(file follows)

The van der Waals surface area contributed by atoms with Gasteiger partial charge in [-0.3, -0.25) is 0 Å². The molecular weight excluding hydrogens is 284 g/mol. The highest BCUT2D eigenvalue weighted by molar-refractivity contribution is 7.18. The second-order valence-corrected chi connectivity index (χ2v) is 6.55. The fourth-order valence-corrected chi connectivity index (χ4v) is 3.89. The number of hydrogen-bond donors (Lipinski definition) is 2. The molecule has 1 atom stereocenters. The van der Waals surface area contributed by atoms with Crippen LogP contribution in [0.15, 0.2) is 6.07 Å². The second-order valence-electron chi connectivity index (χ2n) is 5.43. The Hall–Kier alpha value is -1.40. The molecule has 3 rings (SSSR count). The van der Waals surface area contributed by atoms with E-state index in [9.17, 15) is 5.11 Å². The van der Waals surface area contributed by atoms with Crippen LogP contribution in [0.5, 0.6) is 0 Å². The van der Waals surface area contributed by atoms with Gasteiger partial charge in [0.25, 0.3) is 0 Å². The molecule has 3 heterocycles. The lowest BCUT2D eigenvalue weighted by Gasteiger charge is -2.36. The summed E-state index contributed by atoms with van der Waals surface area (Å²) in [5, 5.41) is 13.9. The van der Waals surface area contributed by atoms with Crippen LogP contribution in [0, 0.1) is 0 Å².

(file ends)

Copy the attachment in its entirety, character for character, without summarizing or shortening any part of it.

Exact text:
The van der Waals surface area contributed by atoms with Gasteiger partial charge in [-0.3, -0.25) is 0 Å². The molecular weight excluding hydrogens is 284 g/mol. The highest BCUT2D eigenvalue weighted by molar-refractivity contribution is 7.18. The second-order valence-corrected chi connectivity index (χ2v) is 6.55. The fourth-order valence-corrected chi connectivity index (χ4v) is 3.89. The number of hydrogen-bond donors (Lipinski definition) is 2. The molecule has 1 atom stereocenters. The van der Waals surface area contributed by atoms with Crippen LogP contribution in [0.15, 0.2) is 6.07 Å². The second-order valence-electron chi connectivity index (χ2n) is 5.43. The Hall–Kier alpha value is -1.40. The molecule has 3 rings (SSSR count). The van der Waals surface area contributed by atoms with E-state index in [9.17, 15) is 5.11 Å². The van der Waals surface area contributed by atoms with Crippen LogP contribution in [0.5, 0.6) is 0 Å². The van der Waals surface area contributed by atoms with Gasteiger partial charge in [0.25, 0.3) is 0 Å². The molecule has 3 heterocycles. The lowest BCUT2D eigenvalue weighted by Gasteiger charge is -2.36. The summed E-state index contributed by atoms with van der Waals surface area (Å²) in [5, 5.41) is 13.9. The van der Waals surface area contributed by atoms with Crippen LogP contribution in [0, 0.1) is 0 Å².